SCOTT SCANLON The Buffalo News
Ava Brandys’ weight problems started as a baby when she started to gain three pounds a month on a typical eating schedule.
Alarmed, her pediatrician ordered a series of tests from 9 months old. As Ava grew, the results continued to show that her key health indicators were normal.
“Years went by and we kind of took a break from everything because we just weren’t getting any answers,” said her mother, Kristy Paradowski.
Ava, then 13, weighed 330 pounds last school year when doctors discovered she had hypertension, prediabetes and sleep apnea. They prescribed a CPAP machine to help her breathe better at night.
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“Our biggest concern was what would happen to her blood pressure,” her mother said. ‘Is she going to have a stroke? Is she having a heart attack?”
Her pediatrician referred Ava to the Healthy Weigh program at John R. Oishei Children’s Hospital in Buffalo. As a result, this month she started her freshman year at Lancaster High School 100 pounds lighter — and a whole lot happier.
“When I came in here I just wanted to answer,” she said.
The Healthy Weigh clinic is located in the Conventus medical office building, next to Oishei Children’s. It opened on December 30, 2014. The first child patient, in his mid-teens, weighed 550 pounds.
The staff has since treated patients as young as 2 years old, not only with overweight, but also with related health problems.
“We only operate on teens who have complications from obesity, so we tell them, ‘We’ll fix your hypertension, we’ll fix your sleep apnea. Oh, and by the way, you’re also going to lose weight,'” said Dr. Carroll “Mac” Harmon, program director. surgery.
The clinic sees children of diverse backgrounds from across the region, as well as northwestern Pennsylvania, said Sara Alexander, a registered nurse and registered dietitian who helps lead Healthy Weigh.
The staff also includes a pediatric nurse, psychologist, social worker, endocrinologist, occupational therapist, and physical therapist – focused on body composition, not weight.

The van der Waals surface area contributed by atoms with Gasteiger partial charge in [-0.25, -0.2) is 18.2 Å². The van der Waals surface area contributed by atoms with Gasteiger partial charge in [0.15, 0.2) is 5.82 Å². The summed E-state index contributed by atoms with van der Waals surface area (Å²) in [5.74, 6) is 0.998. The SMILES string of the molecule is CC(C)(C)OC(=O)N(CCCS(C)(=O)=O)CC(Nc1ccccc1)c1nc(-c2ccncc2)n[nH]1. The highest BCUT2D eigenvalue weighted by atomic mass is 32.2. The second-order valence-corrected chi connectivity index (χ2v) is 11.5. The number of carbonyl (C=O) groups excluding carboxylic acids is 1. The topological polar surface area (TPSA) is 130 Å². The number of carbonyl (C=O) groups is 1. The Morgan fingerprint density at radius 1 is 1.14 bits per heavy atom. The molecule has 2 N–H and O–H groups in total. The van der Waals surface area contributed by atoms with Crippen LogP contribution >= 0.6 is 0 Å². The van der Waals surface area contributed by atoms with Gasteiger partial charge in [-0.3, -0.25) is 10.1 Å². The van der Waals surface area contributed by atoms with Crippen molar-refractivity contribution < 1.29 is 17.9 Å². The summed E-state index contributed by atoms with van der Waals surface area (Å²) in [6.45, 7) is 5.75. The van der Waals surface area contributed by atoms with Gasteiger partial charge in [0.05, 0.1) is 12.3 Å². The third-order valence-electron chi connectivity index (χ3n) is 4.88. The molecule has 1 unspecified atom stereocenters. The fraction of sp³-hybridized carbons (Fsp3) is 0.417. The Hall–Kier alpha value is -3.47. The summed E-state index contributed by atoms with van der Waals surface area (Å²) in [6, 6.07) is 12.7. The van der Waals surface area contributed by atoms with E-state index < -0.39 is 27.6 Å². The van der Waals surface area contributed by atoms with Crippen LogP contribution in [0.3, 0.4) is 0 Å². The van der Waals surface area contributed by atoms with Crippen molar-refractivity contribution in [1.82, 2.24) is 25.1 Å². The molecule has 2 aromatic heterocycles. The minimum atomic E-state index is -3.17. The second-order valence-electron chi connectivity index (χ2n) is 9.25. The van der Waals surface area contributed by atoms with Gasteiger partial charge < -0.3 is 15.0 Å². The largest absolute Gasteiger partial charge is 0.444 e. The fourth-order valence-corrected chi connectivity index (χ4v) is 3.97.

It helps parents and children with simplified, structured meal planning with real, whole foods. Regular exercise is emphasized, along with personalized attention to restful sleep, mood, habits, and coping strategies.
Bariatric surgery is offered as part of the program, but only about 10% of patients end up getting it, said Harmon, also chief of surgery at Kaleida Health and the division of pediatric surgery at the University of Buffalo Jacobs School of Medicine and Biomedical Sciences.
Behavioral change is emphasized, surgery or not.
During the first meeting with program staff, parents usually say that their child’s blood pressure and blood sugar levels alarm them the most, the pediatric surgeon said. “The teen often says, ‘I don’t like my clothing choices, I can’t keep up with my friends, I get tired before they get tired.'”
Treatment plans fall into place over time. The program, which includes health insurance, requires those interested in surgery to be in treatment for six months before it is considered. Team members help decide whether patients and their families will benefit — and are committed to maintaining a healthier weight.
Most of Harmon’s pediatric surgical days involve repairing hernias, removing appendixes and gall bladders, and helping to address trauma and birth defects. He does one or two bariatric surgeries a month.
“We have two buckets of patients,” he said. “They are here because they want to know how to eat well and exercise better. Some of them have a genetic predisposition to obesity. Of all the patients we see, only a handful are interested in surgery, otherwise we would be a good candidate.”
One of the reasons doing surgery on teens was so controversial in the beginning was the definition of a teen, “Someone who doesn’t play by the rules,” Harmon said.